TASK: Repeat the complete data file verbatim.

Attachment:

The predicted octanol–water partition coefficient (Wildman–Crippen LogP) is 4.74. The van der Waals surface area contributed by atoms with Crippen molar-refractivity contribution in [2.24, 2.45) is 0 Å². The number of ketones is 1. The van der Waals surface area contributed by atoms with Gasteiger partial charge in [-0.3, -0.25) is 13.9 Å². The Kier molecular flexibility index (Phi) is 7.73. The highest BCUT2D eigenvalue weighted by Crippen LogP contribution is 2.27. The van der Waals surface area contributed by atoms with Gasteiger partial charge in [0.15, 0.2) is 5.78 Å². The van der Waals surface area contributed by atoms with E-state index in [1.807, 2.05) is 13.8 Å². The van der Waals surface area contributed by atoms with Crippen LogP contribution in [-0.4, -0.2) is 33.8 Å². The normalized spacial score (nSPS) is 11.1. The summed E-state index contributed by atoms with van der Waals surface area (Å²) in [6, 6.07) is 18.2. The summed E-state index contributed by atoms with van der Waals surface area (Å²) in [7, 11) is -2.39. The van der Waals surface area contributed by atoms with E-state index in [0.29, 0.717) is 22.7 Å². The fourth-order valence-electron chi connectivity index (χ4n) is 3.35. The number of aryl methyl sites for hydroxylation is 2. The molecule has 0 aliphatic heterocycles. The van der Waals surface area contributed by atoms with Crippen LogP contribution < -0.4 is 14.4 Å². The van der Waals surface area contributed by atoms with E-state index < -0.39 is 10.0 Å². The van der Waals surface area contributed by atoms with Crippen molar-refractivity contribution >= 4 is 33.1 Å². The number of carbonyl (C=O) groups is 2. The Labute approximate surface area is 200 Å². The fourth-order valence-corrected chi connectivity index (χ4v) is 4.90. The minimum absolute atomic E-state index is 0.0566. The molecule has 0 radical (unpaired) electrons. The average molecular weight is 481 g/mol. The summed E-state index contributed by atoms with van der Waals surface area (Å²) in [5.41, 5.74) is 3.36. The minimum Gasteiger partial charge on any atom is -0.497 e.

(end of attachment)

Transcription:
The predicted octanol–water partition coefficient (Wildman–Crippen LogP) is 4.74. The van der Waals surface area contributed by atoms with Crippen molar-refractivity contribution in [2.24, 2.45) is 0 Å². The number of ketones is 1. The van der Waals surface area contributed by atoms with Gasteiger partial charge in [-0.3, -0.25) is 13.9 Å². The Kier molecular flexibility index (Phi) is 7.73. The highest BCUT2D eigenvalue weighted by Crippen LogP contribution is 2.27. The van der Waals surface area contributed by atoms with Gasteiger partial charge in [0.15, 0.2) is 5.78 Å². The van der Waals surface area contributed by atoms with E-state index in [1.807, 2.05) is 13.8 Å². The van der Waals surface area contributed by atoms with Crippen LogP contribution in [-0.4, -0.2) is 33.8 Å². The normalized spacial score (nSPS) is 11.1. The summed E-state index contributed by atoms with van der Waals surface area (Å²) in [6, 6.07) is 18.2. The summed E-state index contributed by atoms with van der Waals surface area (Å²) in [7, 11) is -2.39. The van der Waals surface area contributed by atoms with E-state index in [0.29, 0.717) is 22.7 Å². The fourth-order valence-electron chi connectivity index (χ4n) is 3.35. The number of aryl methyl sites for hydroxylation is 2. The molecule has 0 aliphatic heterocycles. The van der Waals surface area contributed by atoms with Crippen LogP contribution < -0.4 is 14.4 Å². The van der Waals surface area contributed by atoms with E-state index < -0.39 is 10.0 Å². The van der Waals surface area contributed by atoms with Crippen molar-refractivity contribution >= 4 is 33.1 Å². The number of carbonyl (C=O) groups is 2. The Labute approximate surface area is 200 Å². The fourth-order valence-corrected chi connectivity index (χ4v) is 4.90. The minimum absolute atomic E-state index is 0.0566. The molecule has 0 radical (unpaired) electrons. The average molecular weight is 481 g/mol. The summed E-state index contributed by atoms with van der Waals surface area (Å²) in [5.41, 5.74) is 3.36. The minimum Gasteiger partial charge on any atom is -0.497 e.